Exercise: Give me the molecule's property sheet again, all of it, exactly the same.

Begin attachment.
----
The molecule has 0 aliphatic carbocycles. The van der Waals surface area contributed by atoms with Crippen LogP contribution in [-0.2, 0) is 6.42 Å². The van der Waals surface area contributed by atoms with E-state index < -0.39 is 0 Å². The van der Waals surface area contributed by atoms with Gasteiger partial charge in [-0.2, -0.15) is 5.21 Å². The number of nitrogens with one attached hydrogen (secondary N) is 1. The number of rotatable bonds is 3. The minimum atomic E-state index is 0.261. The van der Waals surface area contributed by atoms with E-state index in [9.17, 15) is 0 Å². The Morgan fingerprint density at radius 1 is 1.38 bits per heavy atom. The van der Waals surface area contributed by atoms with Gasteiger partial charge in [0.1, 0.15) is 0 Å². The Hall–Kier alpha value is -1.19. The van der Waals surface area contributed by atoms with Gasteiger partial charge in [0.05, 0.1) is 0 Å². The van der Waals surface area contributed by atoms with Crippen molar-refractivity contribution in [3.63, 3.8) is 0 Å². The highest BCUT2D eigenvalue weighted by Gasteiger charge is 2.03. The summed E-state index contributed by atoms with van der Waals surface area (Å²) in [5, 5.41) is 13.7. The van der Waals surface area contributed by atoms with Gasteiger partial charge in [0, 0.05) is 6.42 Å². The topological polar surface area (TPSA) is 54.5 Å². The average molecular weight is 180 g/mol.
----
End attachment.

The molecule has 0 aliphatic carbocycles. The van der Waals surface area contributed by atoms with Crippen LogP contribution in [-0.2, 0) is 6.42 Å². The van der Waals surface area contributed by atoms with E-state index < -0.39 is 0 Å². The van der Waals surface area contributed by atoms with Gasteiger partial charge in [-0.2, -0.15) is 5.21 Å². The number of nitrogens with one attached hydrogen (secondary N) is 1. The number of rotatable bonds is 3. The minimum atomic E-state index is 0.261. The van der Waals surface area contributed by atoms with E-state index in [9.17, 15) is 0 Å². The Morgan fingerprint density at radius 1 is 1.38 bits per heavy atom. The van der Waals surface area contributed by atoms with Gasteiger partial charge in [0.1, 0.15) is 0 Å². The Hall–Kier alpha value is -1.19. The van der Waals surface area contributed by atoms with Gasteiger partial charge in [0.05, 0.1) is 0 Å². The van der Waals surface area contributed by atoms with Crippen molar-refractivity contribution in [3.63, 3.8) is 0 Å². The highest BCUT2D eigenvalue weighted by Gasteiger charge is 2.03. The summed E-state index contributed by atoms with van der Waals surface area (Å²) in [5, 5.41) is 13.7. The van der Waals surface area contributed by atoms with Gasteiger partial charge in [0, 0.05) is 6.42 Å². The topological polar surface area (TPSA) is 54.5 Å². The average molecular weight is 180 g/mol.